"When everyone's together—when you're a fist—good things happen," says Stieve.
This season the Cardinals have cut their sack allowance to 22 after nine games. Lomax went down twice against the Eagles, but Philly came in tied as the No. 2 sacking team (27) in the NFC. For much of the time, though, Lomax stood tall in the pocket, motionless, feet planted, reading his receivers, one, two, three, while the Eagle rushers spun their wheels.
"I even had time to pick out a fourth receiver on a few patterns," he says. "When you've got that much time, and a team plays a deep zone, as the Eagles did, you can't help completing your passes. On the touchdown to Tilley [an eight-yarder that made the score 17-14 in St. Louis's favor in the second quarter], I must have had six seconds."
Last year the word on the Cardinals was that if you blitzed them, Lomax would come un-glued. "Maybe one time we wouldn't pick up the blitz," he says in his defense, "or if we did, I wouldn't read it, or if I read it, then I wouldn't hit the pass. So week after week all we saw were blitzes. This spring in the mini-camp, [offensive coordinator] Rod Dowhower charted all the sacks we suffered. He said the offensive line was 50 percent responsible. The quarterback was responsible for 20 percent, the wide receivers 20 percent, the tight ends 10, the formation 10 and the coaching 10. It didn't take a math major to figure out that that added up to 120 percent, but Rod got his point across—it was everyone's fault.
"Our scheme is better now, and so are my reads. The key to our success against blitzes is overkill in practice. In camp we worked on it probably more than any other NFL team. We still do."
Lomax's specialty is the quick dump-off to the running back filling the area vacated by the blitzer. Then it's a matter of talent. Anderson is a master at making the first tackier miss him, of bleeding yardage out of nothing situations. Mitchell is a compact bundle of dynamite—5'9", explosively fast, massive through the arms and chest. He either runs away from defenders or splatters them, a modern day Buddy Young with a 6.3-yard rushing average.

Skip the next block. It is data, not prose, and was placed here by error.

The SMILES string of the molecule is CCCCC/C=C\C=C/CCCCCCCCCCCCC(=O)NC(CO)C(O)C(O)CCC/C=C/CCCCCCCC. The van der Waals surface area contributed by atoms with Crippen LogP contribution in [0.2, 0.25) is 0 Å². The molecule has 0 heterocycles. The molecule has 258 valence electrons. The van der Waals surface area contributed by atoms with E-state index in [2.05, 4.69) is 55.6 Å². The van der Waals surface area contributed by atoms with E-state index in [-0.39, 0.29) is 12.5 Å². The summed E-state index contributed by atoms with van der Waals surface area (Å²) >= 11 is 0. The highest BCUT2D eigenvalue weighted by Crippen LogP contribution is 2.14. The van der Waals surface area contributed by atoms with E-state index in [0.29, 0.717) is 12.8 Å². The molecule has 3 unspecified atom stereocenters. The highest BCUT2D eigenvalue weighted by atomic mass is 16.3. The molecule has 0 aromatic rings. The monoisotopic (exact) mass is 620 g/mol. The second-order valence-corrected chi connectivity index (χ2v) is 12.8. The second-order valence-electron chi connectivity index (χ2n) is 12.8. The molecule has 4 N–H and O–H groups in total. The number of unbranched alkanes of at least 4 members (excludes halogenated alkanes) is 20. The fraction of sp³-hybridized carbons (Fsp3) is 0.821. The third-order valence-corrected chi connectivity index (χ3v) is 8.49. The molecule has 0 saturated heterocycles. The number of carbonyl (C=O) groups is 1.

Tilley is the possession receiver. Roy Green, a Pro-Bowler last year, averages 22.2 yards per catch and ranks with James Lofton as pro football's leading long-ball threat. Green says that last year he ran back-to-back 40s in 4.26 and 4.31. "He's as fast as he needs to be," says Jim Hanifan, the Cardinals' coach.
Defensively, the Cards don't blind you with talent, which is why they're 6-3 instead of 9-0. When they've got you on the run they can put the heat on, but they can have lapses, too. A month ago Miami caught them when their secondary was crippled, and Marino threw for 429 yards. The Cardinals were relatively healthy against Philly, and Ron Jaworski still nailed them for 340 yards.
But when you've got an offense that can score 30 points a game, the defense has got to screw it up pretty badly to get you in deep trouble. In this era of aerial fireworks you seldom shut people down, you outscore them. And the Cardinals are, indeed, thoroughly modern.